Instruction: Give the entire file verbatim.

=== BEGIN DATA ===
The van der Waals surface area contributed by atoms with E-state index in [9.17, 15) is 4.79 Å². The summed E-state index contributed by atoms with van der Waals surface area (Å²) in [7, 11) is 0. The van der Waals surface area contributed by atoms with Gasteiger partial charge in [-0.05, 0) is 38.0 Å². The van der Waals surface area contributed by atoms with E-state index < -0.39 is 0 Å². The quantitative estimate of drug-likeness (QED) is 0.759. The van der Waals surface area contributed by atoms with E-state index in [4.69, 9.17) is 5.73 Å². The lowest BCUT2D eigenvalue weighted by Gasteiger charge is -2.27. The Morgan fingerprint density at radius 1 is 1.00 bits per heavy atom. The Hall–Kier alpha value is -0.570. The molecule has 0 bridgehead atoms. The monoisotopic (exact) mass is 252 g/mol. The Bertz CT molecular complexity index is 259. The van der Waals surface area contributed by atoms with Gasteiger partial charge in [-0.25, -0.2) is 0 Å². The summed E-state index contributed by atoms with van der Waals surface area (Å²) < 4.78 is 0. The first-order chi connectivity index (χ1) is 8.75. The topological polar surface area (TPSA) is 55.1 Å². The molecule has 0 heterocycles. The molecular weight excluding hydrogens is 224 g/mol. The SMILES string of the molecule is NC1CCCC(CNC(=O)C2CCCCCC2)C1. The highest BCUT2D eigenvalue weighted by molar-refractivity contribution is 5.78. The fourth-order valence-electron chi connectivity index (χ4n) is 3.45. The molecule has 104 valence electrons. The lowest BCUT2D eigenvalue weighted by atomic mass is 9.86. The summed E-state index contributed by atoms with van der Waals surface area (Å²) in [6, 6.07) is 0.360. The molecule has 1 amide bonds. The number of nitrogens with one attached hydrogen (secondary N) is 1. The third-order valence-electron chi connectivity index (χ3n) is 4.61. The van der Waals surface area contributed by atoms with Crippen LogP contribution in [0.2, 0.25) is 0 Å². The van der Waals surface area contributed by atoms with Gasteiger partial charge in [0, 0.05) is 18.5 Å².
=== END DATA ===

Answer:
The van der Waals surface area contributed by atoms with E-state index in [9.17, 15) is 4.79 Å². The summed E-state index contributed by atoms with van der Waals surface area (Å²) in [7, 11) is 0. The van der Waals surface area contributed by atoms with Gasteiger partial charge in [-0.05, 0) is 38.0 Å². The van der Waals surface area contributed by atoms with E-state index < -0.39 is 0 Å². The quantitative estimate of drug-likeness (QED) is 0.759. The van der Waals surface area contributed by atoms with E-state index in [4.69, 9.17) is 5.73 Å². The lowest BCUT2D eigenvalue weighted by Gasteiger charge is -2.27. The Morgan fingerprint density at radius 1 is 1.00 bits per heavy atom. The Hall–Kier alpha value is -0.570. The molecule has 0 bridgehead atoms. The monoisotopic (exact) mass is 252 g/mol. The Bertz CT molecular complexity index is 259. The van der Waals surface area contributed by atoms with Gasteiger partial charge in [-0.25, -0.2) is 0 Å². The summed E-state index contributed by atoms with van der Waals surface area (Å²) < 4.78 is 0. The first-order chi connectivity index (χ1) is 8.75. The topological polar surface area (TPSA) is 55.1 Å². The molecule has 0 heterocycles. The molecular weight excluding hydrogens is 224 g/mol. The SMILES string of the molecule is NC1CCCC(CNC(=O)C2CCCCCC2)C1. The highest BCUT2D eigenvalue weighted by molar-refractivity contribution is 5.78. The fourth-order valence-electron chi connectivity index (χ4n) is 3.45. The molecule has 104 valence electrons. The lowest BCUT2D eigenvalue weighted by atomic mass is 9.86. The summed E-state index contributed by atoms with van der Waals surface area (Å²) in [6, 6.07) is 0.360. The molecule has 1 amide bonds. The number of nitrogens with one attached hydrogen (secondary N) is 1. The third-order valence-electron chi connectivity index (χ3n) is 4.61. The van der Waals surface area contributed by atoms with Crippen LogP contribution in [0.2, 0.25) is 0 Å². The van der Waals surface area contributed by atoms with Gasteiger partial charge in [0, 0.05) is 18.5 Å².